ADOPTION: Adult adoptee ineligible to take under adoptive grandparent’s trust. In In re Estate of Bovey, 132 P.3d 510 (Mont. 2006), a divided court held that a stepchild adopted as an adult could not take as a remainder beneficiary of a trust created by the adopting parent’s parent. Local law provides that a person adopted as an adult is a child for purposes of construing the instrument of a third person only if the adoptee had been a regular member of the adopting parent’s household while a minor, a requirement that the adoptee’s two-year residence in the adopting parent’s home did not meet.
ANTI-LAPSE STATUTE: Requirement of survival does not override the anti-lapse statute. In Ruotolo v. Tietjen, 890 A.2d 166 (Conn. App. Ct. 2006), the court concluded that the remedial nature of the anti-lapse statute prevents a simple requirement of survival by a beneficiary from overriding the statute.
DIVERSIFICATION: Direction to retain stock negates need to diversify. The testator’s (Charles G. Dumont’s) will created a trust funded principally with Kodak stock, forbade the trustees from selling the stock for purposes of diversification, purported to exonerate the trustees for responsibility for diminution in the value of the stock, and allowed the trustees to sell the stock should there be a “compelling reason other than diversification.” The lower court found that compelling reasons to sell existed on January 31, 1974, because of actual loss and lack of hope for gain. In In re Chase Manhattan Bank, 809 N.Y.S.2d 360 (App. Div. 2006), the court reversed, holding that the lower court’s decision was based only on hindsight. In addition, the low income yield was not a compelling reason because of the income beneficiary’s other resources.
DIVORCE: Undistributed assets of a decedent’s estate may be awarded as alimony. Having held that evidence of an impending inheritance could be considered in making a determination about awarding alimony ( Baldree v. Baldree, 306 S.E.2d 654 (Ga. 1983)), the court has determined now that an undistributed interest in a decedent’s estate may be awarded as alimony to the spouse of the estate beneficiary. Searcy v. Searcy, 627 S.E.2d 572 ( Ga. 2006).
ELECTIVE SHARE: Exempt assets not subject to elective share rights. Virginia law grants a surviving spouse a share of the deceased spouse’s “augmented estate,” which includes gifts exceeding $10,000 made within one year of death. In Sexton v. Cornett, 623 S.E.2d 898 ( Va. 2006), the decedent’s augmented estate consisted only of employment benefits under a plan for state employees. Because the beneficiary designations of the decedent’s sister and niece were revocable until death, the transfers were considered gifts made within one year of death. Local law, however, also exempted these assets from any legal process. The court held that the exemption statutes prevented these assets from being part of the augmented estate and thus the surviving spouse had no rights in them.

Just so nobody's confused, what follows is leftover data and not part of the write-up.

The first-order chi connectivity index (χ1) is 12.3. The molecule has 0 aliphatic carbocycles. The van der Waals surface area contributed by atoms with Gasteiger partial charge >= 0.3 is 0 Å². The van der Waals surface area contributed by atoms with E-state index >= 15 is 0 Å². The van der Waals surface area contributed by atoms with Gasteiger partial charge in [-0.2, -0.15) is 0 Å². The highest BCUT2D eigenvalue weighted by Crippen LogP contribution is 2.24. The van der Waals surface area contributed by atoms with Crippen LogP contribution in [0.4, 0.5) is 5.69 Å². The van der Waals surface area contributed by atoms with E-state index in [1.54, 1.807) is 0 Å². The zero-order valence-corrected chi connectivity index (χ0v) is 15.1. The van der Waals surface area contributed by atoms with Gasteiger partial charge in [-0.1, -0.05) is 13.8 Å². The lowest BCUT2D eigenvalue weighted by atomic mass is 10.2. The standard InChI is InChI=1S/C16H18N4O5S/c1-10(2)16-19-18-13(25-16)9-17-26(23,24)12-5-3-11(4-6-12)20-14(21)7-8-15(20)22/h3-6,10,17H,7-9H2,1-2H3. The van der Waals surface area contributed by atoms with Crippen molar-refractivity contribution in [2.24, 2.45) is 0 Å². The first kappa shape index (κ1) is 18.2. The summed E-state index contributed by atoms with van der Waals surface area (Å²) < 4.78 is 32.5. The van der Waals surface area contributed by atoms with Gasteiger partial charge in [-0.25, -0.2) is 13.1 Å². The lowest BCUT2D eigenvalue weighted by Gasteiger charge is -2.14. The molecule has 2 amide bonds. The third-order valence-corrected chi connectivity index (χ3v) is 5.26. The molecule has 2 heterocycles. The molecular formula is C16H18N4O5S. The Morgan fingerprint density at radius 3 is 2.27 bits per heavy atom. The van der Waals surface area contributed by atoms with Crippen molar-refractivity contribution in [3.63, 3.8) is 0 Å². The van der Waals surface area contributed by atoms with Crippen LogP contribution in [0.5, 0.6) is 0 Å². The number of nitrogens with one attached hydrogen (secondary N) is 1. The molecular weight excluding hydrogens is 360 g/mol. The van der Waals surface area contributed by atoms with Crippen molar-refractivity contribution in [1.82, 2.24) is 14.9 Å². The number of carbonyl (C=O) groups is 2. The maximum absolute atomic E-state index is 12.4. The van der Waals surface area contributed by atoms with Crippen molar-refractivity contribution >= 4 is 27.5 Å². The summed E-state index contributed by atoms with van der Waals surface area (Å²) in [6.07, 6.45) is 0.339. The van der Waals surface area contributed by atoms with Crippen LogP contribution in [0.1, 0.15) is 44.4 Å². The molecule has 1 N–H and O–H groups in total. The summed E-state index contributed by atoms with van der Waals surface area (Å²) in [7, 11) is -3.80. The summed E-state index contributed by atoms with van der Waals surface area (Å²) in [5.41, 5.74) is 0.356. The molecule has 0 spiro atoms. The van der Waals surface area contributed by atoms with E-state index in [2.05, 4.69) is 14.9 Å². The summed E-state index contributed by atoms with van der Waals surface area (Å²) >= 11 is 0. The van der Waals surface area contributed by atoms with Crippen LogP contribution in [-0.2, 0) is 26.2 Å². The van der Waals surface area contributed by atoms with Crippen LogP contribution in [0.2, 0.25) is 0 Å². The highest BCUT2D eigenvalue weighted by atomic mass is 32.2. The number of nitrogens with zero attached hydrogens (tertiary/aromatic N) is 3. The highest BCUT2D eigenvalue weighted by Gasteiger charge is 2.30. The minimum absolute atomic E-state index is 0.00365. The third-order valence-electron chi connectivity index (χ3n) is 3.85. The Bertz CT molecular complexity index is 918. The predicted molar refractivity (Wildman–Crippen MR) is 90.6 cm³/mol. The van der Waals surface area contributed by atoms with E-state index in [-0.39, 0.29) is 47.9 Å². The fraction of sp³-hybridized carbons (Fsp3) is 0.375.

JOINT AND MUTUAL WILLS: Deathbed transfers violated joint will. A husband and his wife executed a single joint and mutual will giving the survivor both estates “absolutely” and providing for a nearly equal division among their four children on the death of the second to die. The wife survived. Five days before her death, she transferred three tracts of real property for nominal consideration to two of the children and a grandchild. The court in In re Estate of Erickson, 841 N.E.2d 1104 (Ill. App. Ct. 2006), upheld the judgment of the lower court ordering the return of the property to her estate. The court explained that the use of the word “absolutely” did not give the surviving spouse the right to alter the dispositive scheme of the will by deathbed gifts, regardless of the rights the will may have given her to use the property during her life.
LIFE INSURANCE: Question of whether a trust has an insurable interest unresolved. In Chawla ex rel. Giesinger v. Transamerica Occidental Life Insurance Co., No. Civ. A. 03-CV-1215, 2005 WL 405405 (E.D. Va. Feb. 3, 2005), the U.S. district court interpreting Maryland law determined that a life insurance trust has “no insurable interest in the life of the decedent” and that the policy was consequently void. The court explained that the trust would suffer no detriment from the insured’s death and, in fact, the trust would gain more from the life insurance proceeds than it would if the insured continued to live. The facts could easily have allowed the court to reach the same end result by finding that the insured misrepresented his health condition by not disclosing brain tumor surgery and chronic alcoholism treatment. On appeal to the Fourth Circuit, the insurer prevailed on the misrepresentation argument and the court vacated that portion of the district court’s opinion dealing with the insurable interest issue as unnecessary, leaving the issue unresolved. Chawla v. Transamerica Occidental Life Insurance Co., 440 F.3d 639 (4th Cir. 2006).